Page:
Friday, December 28, 2018

What’s Going On

Copyright © Edward Riojas

The coming of a new year forces some of us to seriously assess what we’ve actually accomplished throughout the past year and what we may expect in the next. It’s not necessarily a feeling of woe – it’s simply reality. If your time, like mine, is filled with long-term projects, then the “out box” might seem lacking, adding to the false impression that not much at all was accomplished.
"Baptismal Triptych."
Detail showing the crossing of the Red Sea.
Copyright © Edward Riojas

I’m not in the habit of keeping everyone abreast of my current projects, preferring instead to do “show and tell” when things are seriously close to being finished. Artists, by nature, chafe at showing others unfinished work. Often, that’s because there are early stages that can look ugly in spite of a very different end. No one wants to show off underwear that will be hidden beneath a tuxedo.

At the expense, therefore, of being a bit premature, I thought I would give a peek into some things that are either waiting for varnishing or are still in the drawing stage. Let me reassure you that I haven’t been twiddling my thumbs or binge-watching Netflix. OK, one out of two isn’t too bad, is it?

The Baptismal Triptych
This commission began months ago. The roughly eight-by-eight-feet piece will be placed behind the Baptismal font at Immanuel Lutheran Church in Hankinson, N.D. The text of Luther’s ‘Flood Prayer,’ which is part of the order of Holy Baptism, will feature prominently on the panels, along with imagery surrounding the prayer.
Floor design conceptual drawing
for the Holy Incarnation.
Copyright © Edward Riojas

Floor Designs
Sometimes I get opportunities that are fun simply because of the materials involved. Although I only have a design role, the floor project for Trinity Lutheran Church in Austin, Texas, is one such opportunity. Using a decidedly old-school technique, the church will use terrazzo to embellish the narthex and sanctuary floors. Eleven roundels will hold symbolism relating to Lutheran confessions and the life of Christ.

Terrazzo makes use of what is essentially colored aggregate and cement which is carefully placed in intricate, flexible forms. Once dried and cured, the surface is then ground down and polished. Often the forms themselves are left in place – especially if the design calls for brass or silver-colored lines. What makes this ongoing project challenging is that no human images are to be used. No one, after all, would dare walk on an image of Christ.
Superfrontal and Chalice Veil.
Edward Riojas.
Copyright © Ecclesiastical Sewing

Ongoing work with Ecclesiastical Sewing is always rewarding. The eagerness with which I attack embroidery designs is matched only by the anticipation of finally seeing them executed. It doesn’t help that there is a natural lag time of digitally producing the images, so some designs are seemingly long in coming. Shown here is part of a new “White Set” that can be used for either Christmas or Easter, but look for wonderfully massive sets for Lent and Christmas in the future, along with a constant stream of other seasonal sets.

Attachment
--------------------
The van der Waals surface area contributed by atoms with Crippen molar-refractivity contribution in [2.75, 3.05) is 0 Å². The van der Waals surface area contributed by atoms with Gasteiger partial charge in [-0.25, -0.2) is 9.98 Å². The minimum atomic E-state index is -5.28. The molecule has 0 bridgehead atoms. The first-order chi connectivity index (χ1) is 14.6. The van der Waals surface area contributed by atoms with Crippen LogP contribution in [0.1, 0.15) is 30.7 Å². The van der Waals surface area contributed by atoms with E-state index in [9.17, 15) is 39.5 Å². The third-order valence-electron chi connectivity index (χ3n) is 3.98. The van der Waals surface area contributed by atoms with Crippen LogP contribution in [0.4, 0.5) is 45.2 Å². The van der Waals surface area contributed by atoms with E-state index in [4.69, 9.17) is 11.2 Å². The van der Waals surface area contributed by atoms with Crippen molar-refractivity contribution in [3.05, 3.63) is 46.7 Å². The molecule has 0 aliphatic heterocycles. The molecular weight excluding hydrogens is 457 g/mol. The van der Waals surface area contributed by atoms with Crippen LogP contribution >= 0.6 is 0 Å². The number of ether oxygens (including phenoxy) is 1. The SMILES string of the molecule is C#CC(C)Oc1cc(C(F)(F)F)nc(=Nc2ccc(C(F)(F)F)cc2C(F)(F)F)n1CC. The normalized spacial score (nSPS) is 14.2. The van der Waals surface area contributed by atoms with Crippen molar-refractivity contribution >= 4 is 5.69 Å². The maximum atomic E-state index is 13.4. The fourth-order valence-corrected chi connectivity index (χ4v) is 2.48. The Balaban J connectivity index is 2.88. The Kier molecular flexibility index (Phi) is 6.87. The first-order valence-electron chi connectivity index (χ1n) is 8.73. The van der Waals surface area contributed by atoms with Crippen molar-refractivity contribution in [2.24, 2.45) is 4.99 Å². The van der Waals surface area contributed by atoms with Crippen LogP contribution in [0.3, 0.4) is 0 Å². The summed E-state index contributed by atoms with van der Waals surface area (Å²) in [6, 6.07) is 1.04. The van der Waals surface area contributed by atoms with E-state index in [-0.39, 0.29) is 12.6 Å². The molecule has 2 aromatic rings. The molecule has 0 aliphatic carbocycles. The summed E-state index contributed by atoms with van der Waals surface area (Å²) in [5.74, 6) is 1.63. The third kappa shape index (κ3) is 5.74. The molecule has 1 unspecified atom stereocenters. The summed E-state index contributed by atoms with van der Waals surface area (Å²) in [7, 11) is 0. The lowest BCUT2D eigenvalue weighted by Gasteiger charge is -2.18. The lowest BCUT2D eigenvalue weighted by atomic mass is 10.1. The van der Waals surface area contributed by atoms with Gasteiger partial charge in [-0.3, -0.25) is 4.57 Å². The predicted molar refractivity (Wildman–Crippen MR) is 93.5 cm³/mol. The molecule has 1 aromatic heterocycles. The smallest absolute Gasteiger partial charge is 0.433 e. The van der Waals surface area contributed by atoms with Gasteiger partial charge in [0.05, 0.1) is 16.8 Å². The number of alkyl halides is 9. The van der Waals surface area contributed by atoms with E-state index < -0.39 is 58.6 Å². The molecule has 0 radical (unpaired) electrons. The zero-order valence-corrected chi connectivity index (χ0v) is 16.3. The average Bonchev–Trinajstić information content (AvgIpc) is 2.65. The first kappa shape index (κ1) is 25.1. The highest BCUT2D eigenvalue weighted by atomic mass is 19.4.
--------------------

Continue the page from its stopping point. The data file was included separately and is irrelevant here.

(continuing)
Chapel Walls
A few weeks ago I received confirmation of a commission for a series of paintings for the chapel walls of Zion Lutheran Church in Wausau, Wisc. Only very rough thumbnail drawings have been done, but the theme will show all of creation in adoration of the Lord. The wall piece will compliment another of my works in the same chapel – The Zion Altarpiece.

Working drawing for "Baptismal Mural." Copyright © Edward Riojas 

Baptismal Mural
Just last night I had a conference call with members of St. Paul Lutheran Church in Council Bluffs, Iowa, to chat about a project that was previously on a back-burner. Work will hopefully begin mid- to late-summer of this coming year. It will be on a wall in the new environs of the St. Paul Music Conservatory – an entity for which I provide illustrations. The mural will also be in proximity to another mural of mine showing Jesus surrounded by children.

Book Project
I am in the early stages of a large project that will necessitate painting eleven or so oil paintings. I don’t yet feel I can divulge details of the book for Kloria Publishing because, well, I don’t want to spill ALL the beans.

Friday, December 21, 2018

Reflections of Christmas

Copyright © Edward Riojas

A picture is worth a thousand words. For today's post, I've collected a few images of the Holy Nativity, courtesy of the masters, and decided to let them have their say, with little commentary of my own. None of them are first-hand accounts of the birth of Christ, since there is no record of any artist being present. Collectively, however, they point to the wonder of God's love – that He was born as a Child, that He saved us helpless sinners through His death and resurrection, and that He claims us as His own dear children.

Detail of Nativity Icon (Grotto of the Church of the Nativity, Bethlehem)

Nativity. Fra Angelico. c. 1441. (Convent of San Marco, Florence)

Nativity. Gerard David. c. 1515. (Metropolitan Museum of Art, New York)

The Adoration of the Shepherds. Georges de La Tour. 1644. (The Louvre, Paris)

The Nativity. Edward Burne-Jones. 1888. (Carnegie Museum of Art, Pittsburgh)

Mexican 'Tree of Life' Nacimiento. Attributed to Alfonso Soteno Fernandez.

Modern Nativity Icon. Unknown artist.
(Note the swaddled Child in a stone manger, a conspicuous sign of  Christ's eventual death.

Friday, December 14, 2018

Christmas Nostalgia

"Merry Christmas Grandma ...
we came in our new Plymouth!"